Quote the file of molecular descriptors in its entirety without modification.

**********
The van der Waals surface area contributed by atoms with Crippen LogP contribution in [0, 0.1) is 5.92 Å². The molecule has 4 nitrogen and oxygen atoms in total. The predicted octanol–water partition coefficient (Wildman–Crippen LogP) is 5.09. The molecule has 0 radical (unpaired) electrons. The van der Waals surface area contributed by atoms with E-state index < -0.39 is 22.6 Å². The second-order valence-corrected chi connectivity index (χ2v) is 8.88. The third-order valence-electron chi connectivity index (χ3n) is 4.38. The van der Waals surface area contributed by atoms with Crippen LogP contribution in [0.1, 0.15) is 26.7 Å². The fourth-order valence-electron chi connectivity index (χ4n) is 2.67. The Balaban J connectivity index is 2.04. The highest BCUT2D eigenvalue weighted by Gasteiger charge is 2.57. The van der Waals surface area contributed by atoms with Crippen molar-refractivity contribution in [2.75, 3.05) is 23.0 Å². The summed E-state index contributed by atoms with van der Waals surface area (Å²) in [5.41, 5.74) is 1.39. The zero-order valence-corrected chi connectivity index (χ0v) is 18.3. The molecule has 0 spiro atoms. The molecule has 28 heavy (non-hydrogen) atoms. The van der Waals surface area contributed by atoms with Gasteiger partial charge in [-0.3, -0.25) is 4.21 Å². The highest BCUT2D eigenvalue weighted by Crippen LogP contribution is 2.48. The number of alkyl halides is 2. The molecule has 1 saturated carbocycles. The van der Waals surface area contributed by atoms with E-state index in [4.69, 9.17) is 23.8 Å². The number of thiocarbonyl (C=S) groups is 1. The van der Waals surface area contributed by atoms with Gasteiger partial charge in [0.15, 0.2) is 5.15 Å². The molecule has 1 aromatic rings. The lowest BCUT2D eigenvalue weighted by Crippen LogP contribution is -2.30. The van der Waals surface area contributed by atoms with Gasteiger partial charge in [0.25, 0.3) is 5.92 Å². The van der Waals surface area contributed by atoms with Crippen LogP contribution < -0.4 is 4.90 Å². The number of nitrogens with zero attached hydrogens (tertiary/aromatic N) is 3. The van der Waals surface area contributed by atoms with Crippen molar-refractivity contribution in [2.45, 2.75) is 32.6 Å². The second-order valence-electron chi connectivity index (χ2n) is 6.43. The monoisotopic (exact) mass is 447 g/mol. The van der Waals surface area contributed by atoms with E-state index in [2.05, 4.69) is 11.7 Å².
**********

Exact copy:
The van der Waals surface area contributed by atoms with Crippen LogP contribution in [0, 0.1) is 5.92 Å². The molecule has 4 nitrogen and oxygen atoms in total. The predicted octanol–water partition coefficient (Wildman–Crippen LogP) is 5.09. The molecule has 0 radical (unpaired) electrons. The van der Waals surface area contributed by atoms with E-state index < -0.39 is 22.6 Å². The second-order valence-corrected chi connectivity index (χ2v) is 8.88. The third-order valence-electron chi connectivity index (χ3n) is 4.38. The van der Waals surface area contributed by atoms with Crippen LogP contribution in [0.1, 0.15) is 26.7 Å². The fourth-order valence-electron chi connectivity index (χ4n) is 2.67. The Balaban J connectivity index is 2.04. The highest BCUT2D eigenvalue weighted by Gasteiger charge is 2.57. The van der Waals surface area contributed by atoms with Crippen molar-refractivity contribution in [2.75, 3.05) is 23.0 Å². The summed E-state index contributed by atoms with van der Waals surface area (Å²) in [5.41, 5.74) is 1.39. The zero-order valence-corrected chi connectivity index (χ0v) is 18.3. The molecule has 0 spiro atoms. The molecule has 28 heavy (non-hydrogen) atoms. The van der Waals surface area contributed by atoms with Gasteiger partial charge in [-0.3, -0.25) is 4.21 Å². The highest BCUT2D eigenvalue weighted by Crippen LogP contribution is 2.48. The number of alkyl halides is 2. The molecule has 1 saturated carbocycles. The van der Waals surface area contributed by atoms with E-state index in [4.69, 9.17) is 23.8 Å². The number of thiocarbonyl (C=S) groups is 1. The van der Waals surface area contributed by atoms with Gasteiger partial charge in [0.15, 0.2) is 5.15 Å². The molecule has 1 aromatic rings. The lowest BCUT2D eigenvalue weighted by Crippen LogP contribution is -2.30. The van der Waals surface area contributed by atoms with Gasteiger partial charge in [0.25, 0.3) is 5.92 Å². The van der Waals surface area contributed by atoms with Crippen LogP contribution < -0.4 is 4.90 Å². The number of nitrogens with zero attached hydrogens (tertiary/aromatic N) is 3. The van der Waals surface area contributed by atoms with Crippen molar-refractivity contribution in [2.45, 2.75) is 32.6 Å². The second-order valence-electron chi connectivity index (χ2n) is 6.43. The monoisotopic (exact) mass is 447 g/mol. The van der Waals surface area contributed by atoms with E-state index in [2.05, 4.69) is 11.7 Å².